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  SOS Rhino : In The News : Newsletter : March 2005


SOS Rhino Review
March 2005

Welcome to the SOS Rhino Review, a newsletter about rhinos from SOS Rhino. You'll find links to interesting articles here as well as a few surprises! We have provided some updates on our efforts to save rhinos all over the world. Let us know if you'd rather not receive this newsletter.

And now, let's go to the rhino news.

1. Feature Stories
2. World Rhino News
3. Donor Appreciation
4. Find It On Our Web Site
5. Trivia Questions
6. How You Can Help
7. Trivia Answers
8. About Us


Full Stories Are Available Via Web Links

 

1. Feature Stories

So why do I spend a little time and money on the Sabah program?
When I met field researchers in Tanzania, I realized how much trouble they had with their technical tools, and also how much rapidly developing technology could benefit them. Supporting field friends gives me an excuse to buy and play with interesting new "technotoys" and to visit field projects. So I look for, and occasionally buy and donate equipment.

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SOS Rhino Voluntary Placement
I worked as a volunteer for SOS Rhino at Sepilok Orangutan Rehabilitation Centre, Borneo, for 2 months, from December 2004 to January 2005. My main responsibility was to promote the charity because a lot of visitors to Sepilok were unaware of the plight of the Sumatran rhinos, or the fact that 2 rhinos were held at Sepilok.

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2. World Rhino News

Horn Of Plenty
Kaziranga turns 100 and celebrates the rhino's return from near-extinction with a party in the grasslands. After a few million years of chomping along the grasslands that stretched from Pakistan to Bengal, you can't blame the Greater One-Horned Rhinoceros for wondering if this party is unforgivably belated.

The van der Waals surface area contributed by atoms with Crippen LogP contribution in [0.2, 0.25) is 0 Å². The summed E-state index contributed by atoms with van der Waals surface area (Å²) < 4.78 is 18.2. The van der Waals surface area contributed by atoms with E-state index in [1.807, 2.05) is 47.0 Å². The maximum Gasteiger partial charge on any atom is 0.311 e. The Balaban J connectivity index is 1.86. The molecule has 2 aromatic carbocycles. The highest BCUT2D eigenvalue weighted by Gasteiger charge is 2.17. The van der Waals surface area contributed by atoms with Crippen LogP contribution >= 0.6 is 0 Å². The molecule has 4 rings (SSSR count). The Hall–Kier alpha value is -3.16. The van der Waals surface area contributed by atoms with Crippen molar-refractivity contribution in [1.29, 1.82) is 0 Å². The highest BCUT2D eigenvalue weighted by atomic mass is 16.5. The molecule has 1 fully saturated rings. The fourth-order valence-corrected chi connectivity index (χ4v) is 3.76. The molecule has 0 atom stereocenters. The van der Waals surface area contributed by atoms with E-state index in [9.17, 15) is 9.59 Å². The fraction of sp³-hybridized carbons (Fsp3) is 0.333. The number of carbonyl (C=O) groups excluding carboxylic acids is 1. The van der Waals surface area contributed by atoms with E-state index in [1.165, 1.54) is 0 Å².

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Poachers Threaten Tourism

Illegal hunting and snaring feeds a ready bush-meat and ivory market. High demand for bush meat, coupled with a thriving underground trade in ivory, is threatening Kenya's most revered tourist attraction: wildlife.

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3. Donor Appreciation

SOS RHINO wishes to acknowledge the following individuals, organizations, and foundations for their generous support of our programs. Their support comes in many forms: donation of their expertise and time, funds for specific programs and equipment, and donation of products. THANK YOU!

Click HERE to view the list of our donors!

4. Find It On Our Web Site

BORNEO RHINO CHALLENGE 2005
Trek, Cycle, and Quest for the Sumatran Rhino of Borneo

SOS RHINO invites you to climb to the summit of Mt. Kinabalu, cycle the Northern tip of Borneo, and help us search for the elusive Sumatran rhinoceros of Borneo. You’ll see an astonishing variety of rare and endemic plants, primates, and birds during your trek and cycle in some of the most beautiful areas of Sabah, Malaysian Borneo. As part of the challenge you will join SOS Rhino’s field staff deep in the jungles of Tabin Wildlife Reserve, in search of the last remaining small, shy forest rhinos of Malaysian Borneo.